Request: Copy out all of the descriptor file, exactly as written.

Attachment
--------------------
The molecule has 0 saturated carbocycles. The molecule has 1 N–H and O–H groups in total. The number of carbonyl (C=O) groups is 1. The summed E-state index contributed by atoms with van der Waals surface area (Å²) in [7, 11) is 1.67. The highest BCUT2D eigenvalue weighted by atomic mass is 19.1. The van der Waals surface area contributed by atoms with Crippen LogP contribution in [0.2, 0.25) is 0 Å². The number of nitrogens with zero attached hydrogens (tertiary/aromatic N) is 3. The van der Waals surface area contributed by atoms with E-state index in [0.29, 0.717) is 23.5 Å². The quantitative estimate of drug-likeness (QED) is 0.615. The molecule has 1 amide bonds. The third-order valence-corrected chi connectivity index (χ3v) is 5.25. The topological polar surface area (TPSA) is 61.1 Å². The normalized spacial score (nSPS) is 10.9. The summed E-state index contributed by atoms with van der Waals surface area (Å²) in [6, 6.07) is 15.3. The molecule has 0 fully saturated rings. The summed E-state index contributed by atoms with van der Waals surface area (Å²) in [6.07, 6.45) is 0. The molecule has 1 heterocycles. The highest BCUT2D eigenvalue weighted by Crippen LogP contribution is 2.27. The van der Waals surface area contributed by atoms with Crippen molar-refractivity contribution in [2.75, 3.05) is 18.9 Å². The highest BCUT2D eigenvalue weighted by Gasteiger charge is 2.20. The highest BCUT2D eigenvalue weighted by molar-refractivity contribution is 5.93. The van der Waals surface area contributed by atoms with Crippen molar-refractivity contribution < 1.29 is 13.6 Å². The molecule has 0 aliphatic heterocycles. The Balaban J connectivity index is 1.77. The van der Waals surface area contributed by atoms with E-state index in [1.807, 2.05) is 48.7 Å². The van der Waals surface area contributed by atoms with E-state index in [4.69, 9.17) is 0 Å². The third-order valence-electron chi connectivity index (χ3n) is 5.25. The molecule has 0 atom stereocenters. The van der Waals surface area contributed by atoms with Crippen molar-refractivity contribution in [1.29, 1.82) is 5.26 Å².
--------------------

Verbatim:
The molecule has 0 saturated carbocycles. The molecule has 1 N–H and O–H groups in total. The number of carbonyl (C=O) groups is 1. The summed E-state index contributed by atoms with van der Waals surface area (Å²) in [7, 11) is 1.67. The highest BCUT2D eigenvalue weighted by atomic mass is 19.1. The van der Waals surface area contributed by atoms with Crippen LogP contribution in [0.2, 0.25) is 0 Å². The number of nitrogens with zero attached hydrogens (tertiary/aromatic N) is 3. The van der Waals surface area contributed by atoms with E-state index in [0.29, 0.717) is 23.5 Å². The quantitative estimate of drug-likeness (QED) is 0.615. The molecule has 1 amide bonds. The third-order valence-corrected chi connectivity index (χ3v) is 5.25. The topological polar surface area (TPSA) is 61.1 Å². The normalized spacial score (nSPS) is 10.9. The summed E-state index contributed by atoms with van der Waals surface area (Å²) in [6, 6.07) is 15.3. The molecule has 0 fully saturated rings. The summed E-state index contributed by atoms with van der Waals surface area (Å²) in [6.07, 6.45) is 0. The molecule has 1 heterocycles. The highest BCUT2D eigenvalue weighted by Crippen LogP contribution is 2.27. The van der Waals surface area contributed by atoms with Crippen molar-refractivity contribution in [2.75, 3.05) is 18.9 Å². The highest BCUT2D eigenvalue weighted by Gasteiger charge is 2.20. The highest BCUT2D eigenvalue weighted by molar-refractivity contribution is 5.93. The van der Waals surface area contributed by atoms with Crippen molar-refractivity contribution < 1.29 is 13.6 Å². The molecule has 0 aliphatic heterocycles. The Balaban J connectivity index is 1.77. The van der Waals surface area contributed by atoms with E-state index in [1.807, 2.05) is 48.7 Å². The van der Waals surface area contributed by atoms with E-state index in [4.69, 9.17) is 0 Å². The third-order valence-electron chi connectivity index (χ3n) is 5.25. The molecule has 0 atom stereocenters. The van der Waals surface area contributed by atoms with Crippen molar-refractivity contribution in [1.29, 1.82) is 5.26 Å².